EPA Administrator Lisa Jackson listens as President Obama delivers remarks to EPA employees in January.
EPA Administrator Lisa Jackson listens as President Obama delivers remarks to EPA employees in January.
PHOTO: Mike Theiler-Pool/Getty Images

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The EPA head says she will step down after the State of the Union address

Lisa Jackson has held the post for four years

She says her goal was to focus on climate change while not ignoring other issues

(CNN) —  

Environmental Protection Agency Administrator Lisa Jackson will step down after the president’s January State of the Union speech, the agency said Thursday.

Jackson thanked President Barack Obama for having placed her in the post four years ago and said she leaves the EPA “confident the ship is sailing in the right direction.”

It is not uncommon for agencies to change leadership when new presidential terms begin. Jackson said she is “ready in my own life for new challenges, time with my family and new opportunities to make a difference.”

In a statement, she recalled the goal she set at the beginning of her tenure to focus on climate change, but not to ignore other issues such as air pollution, toxic chemicals and waste-site cleanup issues.

“The way to transform this country and make it ready for the next 100 years is through new legislation that addresses energy, that deals with climate change, that deals with the issues that people are so scared of,” Jackson told CNN at the beginning of her tenure as administrator.

The Obama administration’s record on the passing tough environmental laws has been mixed.

Under Jackson’s leadership, the EPA created new federal standards on toxic pollutants and mercury emissions from coal power plants. It was the first time that U.S. coal- and oil-fired power plant operators were required to limit their emissions of mercury and other hazardous pollutants.

Jackson also vigorously defended her agency against a 2010 bill that would have stopped the EPA from regulating carbon emissions. She wrote a column where she accused the bill’s backers of siding with “big oil companies and their lobbyists” in an effort to “take away EPA’s ability to protect the health and welfare of Americans from greenhouse gas pollution.”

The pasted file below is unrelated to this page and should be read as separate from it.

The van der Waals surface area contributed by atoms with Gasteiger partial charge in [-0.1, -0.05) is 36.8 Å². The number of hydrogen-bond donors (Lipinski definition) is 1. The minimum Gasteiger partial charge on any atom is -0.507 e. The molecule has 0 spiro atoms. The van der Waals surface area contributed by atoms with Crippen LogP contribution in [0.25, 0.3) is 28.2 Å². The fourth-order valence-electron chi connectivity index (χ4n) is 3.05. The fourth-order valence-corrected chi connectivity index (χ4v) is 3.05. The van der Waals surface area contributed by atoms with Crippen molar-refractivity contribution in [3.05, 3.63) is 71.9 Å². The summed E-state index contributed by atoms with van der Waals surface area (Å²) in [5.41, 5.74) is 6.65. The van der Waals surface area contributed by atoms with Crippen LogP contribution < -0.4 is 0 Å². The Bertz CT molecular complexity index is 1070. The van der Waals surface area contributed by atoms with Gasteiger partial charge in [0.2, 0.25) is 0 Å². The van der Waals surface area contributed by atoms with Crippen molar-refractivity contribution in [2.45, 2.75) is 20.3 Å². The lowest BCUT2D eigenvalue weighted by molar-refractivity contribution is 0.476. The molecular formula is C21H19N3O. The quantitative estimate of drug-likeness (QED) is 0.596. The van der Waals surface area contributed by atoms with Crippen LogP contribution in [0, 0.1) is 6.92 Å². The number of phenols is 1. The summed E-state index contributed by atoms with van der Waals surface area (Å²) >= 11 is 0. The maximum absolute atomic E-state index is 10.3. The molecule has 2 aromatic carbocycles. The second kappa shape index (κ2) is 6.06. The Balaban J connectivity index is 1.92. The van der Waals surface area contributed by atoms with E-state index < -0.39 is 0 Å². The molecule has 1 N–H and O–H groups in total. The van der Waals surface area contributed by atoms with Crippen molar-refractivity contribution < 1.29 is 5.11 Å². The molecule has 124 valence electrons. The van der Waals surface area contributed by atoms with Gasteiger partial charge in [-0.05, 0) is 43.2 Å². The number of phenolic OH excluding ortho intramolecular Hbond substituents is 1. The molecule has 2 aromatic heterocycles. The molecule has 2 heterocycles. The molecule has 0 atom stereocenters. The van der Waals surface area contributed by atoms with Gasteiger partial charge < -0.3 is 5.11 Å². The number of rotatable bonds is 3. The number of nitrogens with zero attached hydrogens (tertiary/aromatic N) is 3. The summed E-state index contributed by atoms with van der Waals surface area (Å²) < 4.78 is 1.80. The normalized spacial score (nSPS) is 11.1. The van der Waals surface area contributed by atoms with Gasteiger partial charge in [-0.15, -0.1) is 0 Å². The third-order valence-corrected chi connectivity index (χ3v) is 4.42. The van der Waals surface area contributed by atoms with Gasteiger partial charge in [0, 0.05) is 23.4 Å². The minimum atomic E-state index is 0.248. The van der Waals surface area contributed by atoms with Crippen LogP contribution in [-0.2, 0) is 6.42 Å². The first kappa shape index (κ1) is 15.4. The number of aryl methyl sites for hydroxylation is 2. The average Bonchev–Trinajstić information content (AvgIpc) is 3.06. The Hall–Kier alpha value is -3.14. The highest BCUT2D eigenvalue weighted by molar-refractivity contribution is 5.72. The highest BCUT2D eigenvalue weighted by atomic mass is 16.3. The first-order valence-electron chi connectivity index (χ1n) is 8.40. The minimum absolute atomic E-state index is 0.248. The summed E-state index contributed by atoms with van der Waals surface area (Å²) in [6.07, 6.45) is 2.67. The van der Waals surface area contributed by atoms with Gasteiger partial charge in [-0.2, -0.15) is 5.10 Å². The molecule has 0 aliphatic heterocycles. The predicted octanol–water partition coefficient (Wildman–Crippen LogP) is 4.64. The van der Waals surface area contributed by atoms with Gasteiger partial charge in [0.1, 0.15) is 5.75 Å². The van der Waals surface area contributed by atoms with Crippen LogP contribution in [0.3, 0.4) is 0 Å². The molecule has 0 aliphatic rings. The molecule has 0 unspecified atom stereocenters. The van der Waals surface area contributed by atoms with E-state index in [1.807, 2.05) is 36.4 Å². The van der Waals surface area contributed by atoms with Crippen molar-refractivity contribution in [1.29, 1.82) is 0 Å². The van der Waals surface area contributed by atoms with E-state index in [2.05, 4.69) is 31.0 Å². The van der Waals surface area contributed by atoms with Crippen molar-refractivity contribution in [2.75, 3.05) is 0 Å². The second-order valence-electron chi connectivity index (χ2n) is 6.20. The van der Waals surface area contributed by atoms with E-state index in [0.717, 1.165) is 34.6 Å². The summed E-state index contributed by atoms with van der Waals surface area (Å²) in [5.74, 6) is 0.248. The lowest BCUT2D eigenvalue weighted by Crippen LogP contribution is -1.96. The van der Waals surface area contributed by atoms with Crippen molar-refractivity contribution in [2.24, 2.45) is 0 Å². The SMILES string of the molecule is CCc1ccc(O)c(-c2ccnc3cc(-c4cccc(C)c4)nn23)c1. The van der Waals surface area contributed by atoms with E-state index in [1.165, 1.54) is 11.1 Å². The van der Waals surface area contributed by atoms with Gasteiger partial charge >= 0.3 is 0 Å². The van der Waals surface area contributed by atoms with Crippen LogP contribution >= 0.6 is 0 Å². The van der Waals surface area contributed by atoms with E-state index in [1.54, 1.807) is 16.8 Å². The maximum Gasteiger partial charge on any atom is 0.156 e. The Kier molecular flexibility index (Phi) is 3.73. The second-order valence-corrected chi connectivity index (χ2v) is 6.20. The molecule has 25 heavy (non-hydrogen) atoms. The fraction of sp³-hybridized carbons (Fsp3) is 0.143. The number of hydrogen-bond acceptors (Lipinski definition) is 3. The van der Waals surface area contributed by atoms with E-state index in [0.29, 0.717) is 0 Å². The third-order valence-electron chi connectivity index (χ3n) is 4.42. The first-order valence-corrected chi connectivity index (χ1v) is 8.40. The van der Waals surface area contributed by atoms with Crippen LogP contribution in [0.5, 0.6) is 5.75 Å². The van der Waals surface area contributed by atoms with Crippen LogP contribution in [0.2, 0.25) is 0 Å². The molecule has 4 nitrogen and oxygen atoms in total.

The bill was defeated in the Senate.

“Over the last four years, Lisa Jackson has shown an unwavering commitment to the health of our families and our children,” Obama said in a statement. “Under her leadership, the EPA has taken sensible and important steps to protect the air we breathe and the water we drink, including implementing the first national standard for harmful mercury pollution, taking important action to combat climate change under the Clean Air Act, and playing a key role in establishing historic fuel economy standards that will save the average American family thousands of dollars at the pump, while also slashing carbon pollution.”

During this year’s presidential campaign, GOP candidate Mitt Romney accused Jackson and two other Obama appointees of pursuing policies that drive up gasoline prices. He called for her firing.

There were times when Obama himself became an obstacle to Jackson.

In September 2011, Obama ordered Jackson to scrap a plan for reducing ozone pollution. At the time, the president stressed his environmental record, but said the additional regulations would create uncertainty that could slow down the economic recovery.

The move was criticized by environmentalists who accused Obama of siding with corporate polluters over the public’s health.

The EPA had argued that increasing the standard would save 4,300 lives per year, prevent 7,000 hospital visits and avoid 2.6 million missed days of work or school.

Amid rumors that Jackson would leave the agency, a grassroots movement emerged online, asking her to remain on the job, which she did.

Jackson said that her background as a mother, a graduate from Princeton and Tulane universities and resident of New Orlean’s 9th Ward allows her to tackle the issues facing the environment.

She was the first African-American to head up the EPA, a distinction she gave weight to as she undertook her work.

“I don’t think of it every moment,” she told CNN as she entered the job. “(But) what I hope that we see at the end of this are activists who look like me – activists who represent the future demographic of our country, because that’s who’s going to be the EPA in the future.”